Even in the seemingly progressive world of high tech, women face outdated stereotypes. Female-friendly incubators are giving them a space to thrive.
Author Cristina Rouvalis Illustration Scotty Reifsnyder
When Elisa All launched iParenting Media back in 1996, she did so in almost total isolation, building her business at home with an infant. Eleven years later, she sold the online parenting publishing conglomerate to Disney for an undisclosed (but significant) sum, but that has done little to rid All of the sense that she remains on the margins of her chosen field.
“You feel like an anomaly,” she says of being a mother of two in the tech world. “It can be daunting.”
Only 10 to 15 percent of all entry-level jobs in tech are held by women, according to executive search firm Harvey Nash, and, barring a couple of colossal exceptions (COO of Facebook Sheryl Sandberg and Yahoo CEO Marissa Mayer), female bosses are an even rarer occurence. As dispiriting as such statistics may be, says All, who’s currently working on video-streaming apps and a website for moms on the go, they don’t even begin to describe the difficulty female tech entrepreneurs encounter in trying to build their businesses. The networking events she attends usually resemble an old-boys club, she says, in which investors “throw money at the male tech superstars” and dismiss companies like hers as “fluffy women things.” But thanks to female-friendly incubators like the Chicago-based 1871, the 45-year-old All can talk to mentors, pitch investors and tap business resources in a way that was impossible before.
“You are plopped into a thriving community with other entrepreneurs,” she says. “I was accepted and welcomed here.”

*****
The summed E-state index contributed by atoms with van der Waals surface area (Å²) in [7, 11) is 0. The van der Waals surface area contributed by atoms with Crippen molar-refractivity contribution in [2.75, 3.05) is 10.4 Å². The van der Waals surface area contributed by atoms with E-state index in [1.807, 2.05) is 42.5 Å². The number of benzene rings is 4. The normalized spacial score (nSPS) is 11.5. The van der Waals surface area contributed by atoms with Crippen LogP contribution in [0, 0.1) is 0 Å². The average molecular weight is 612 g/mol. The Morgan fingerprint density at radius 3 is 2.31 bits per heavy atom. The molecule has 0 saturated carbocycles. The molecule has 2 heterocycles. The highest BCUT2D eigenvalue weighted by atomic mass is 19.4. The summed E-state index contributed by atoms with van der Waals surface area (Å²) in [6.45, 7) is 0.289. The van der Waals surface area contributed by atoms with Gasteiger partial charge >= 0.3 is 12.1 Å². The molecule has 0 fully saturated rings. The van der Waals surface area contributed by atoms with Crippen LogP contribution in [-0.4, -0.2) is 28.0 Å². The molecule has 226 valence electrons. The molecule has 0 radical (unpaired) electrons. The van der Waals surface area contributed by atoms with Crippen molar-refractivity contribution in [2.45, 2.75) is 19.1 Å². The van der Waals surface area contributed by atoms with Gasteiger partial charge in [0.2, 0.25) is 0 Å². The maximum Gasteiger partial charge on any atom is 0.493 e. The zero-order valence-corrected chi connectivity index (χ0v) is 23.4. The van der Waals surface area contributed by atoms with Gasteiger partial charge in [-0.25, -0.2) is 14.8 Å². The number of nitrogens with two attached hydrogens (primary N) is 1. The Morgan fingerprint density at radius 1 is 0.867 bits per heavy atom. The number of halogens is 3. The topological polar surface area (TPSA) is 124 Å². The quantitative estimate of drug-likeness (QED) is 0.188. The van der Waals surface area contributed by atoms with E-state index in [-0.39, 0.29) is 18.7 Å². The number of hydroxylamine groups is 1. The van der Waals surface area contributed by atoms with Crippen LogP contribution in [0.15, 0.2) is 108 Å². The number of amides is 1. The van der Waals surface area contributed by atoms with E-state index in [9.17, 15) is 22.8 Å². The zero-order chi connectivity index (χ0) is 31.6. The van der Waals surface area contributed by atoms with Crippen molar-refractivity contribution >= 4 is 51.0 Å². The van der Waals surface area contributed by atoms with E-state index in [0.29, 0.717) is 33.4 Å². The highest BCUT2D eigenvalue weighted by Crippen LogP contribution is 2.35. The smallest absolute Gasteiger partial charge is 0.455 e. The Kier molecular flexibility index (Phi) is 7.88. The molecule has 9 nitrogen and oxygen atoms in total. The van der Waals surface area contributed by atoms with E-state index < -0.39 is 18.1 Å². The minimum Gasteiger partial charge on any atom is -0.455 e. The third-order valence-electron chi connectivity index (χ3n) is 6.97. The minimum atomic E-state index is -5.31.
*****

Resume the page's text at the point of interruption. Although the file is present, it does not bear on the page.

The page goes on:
Of the 240 startups at 1871, which investor and philanthropist J.B. Pritzker set up a couple of years ago, more than 25 percent include women among the founders, and this fall, the organization aims to boost those already impressive numbers with the launch of FEMtech, a program that will offer female entrepreneurs from around the world the financial and logistical support they’ll need to turn ideas into businesses.
A big part of the work FEMtech will do as it develops is help women with children balance work and family commitments. Networking events, for example, will be scheduled at midday rather than the conventional late-afternoon happy hour. “The end of the day is a horrible time if you are a parent,” says Howard Tullman, 1871’s CEO.
This family-friendly approach is a rarity in the “bro-gramming” world of Silicon Valley—where you are far more likely to encounter a foosball table than a nursery. In fact, even in this supposedly progressive milieu, caveman attitudes are rife. “This can be a very difficult place for women,” California-based employment attorney Kelly M. Dermody says of Silicon Valley. “They are often not given credit on work, are excluded from networking, are sexually harassed. Many leave.”
Women may be at a disadvantage in the tech field long before they set foot in the workplace. Studies show girls’ propensity to shy away from math and science begins in elementary school and continues through college. In 2012, for example, women received 57 percent of all undergraduate degrees in the U.S., but only 12 percent of the computer science degrees awarded by major research universities.
And yet, as Tullman puts it, the “dirty little secret of tech startups” is that you don’t necessarily need a computer science degree. “You don’t have to geek out,” he says. “No one is doing machine code. You need to devote resources to design and user interface. There is no reason why women cannot play a more significant role.” This is certainly true of All, who studied journalism in college and had a freelance writing and editing business before launching her startups.
For All, the beauty of FEMtech is that it will allow her to share her insights and experiences with women who face the same problems she has encountered since she entered the field 18 years ago. And one of the first messages she wants to impart is that hers is not so much a story of female empowerment as it is one of good business sense.
Cristina Rouvalis, a Pittsburgh-based writer, is considering learning how to code.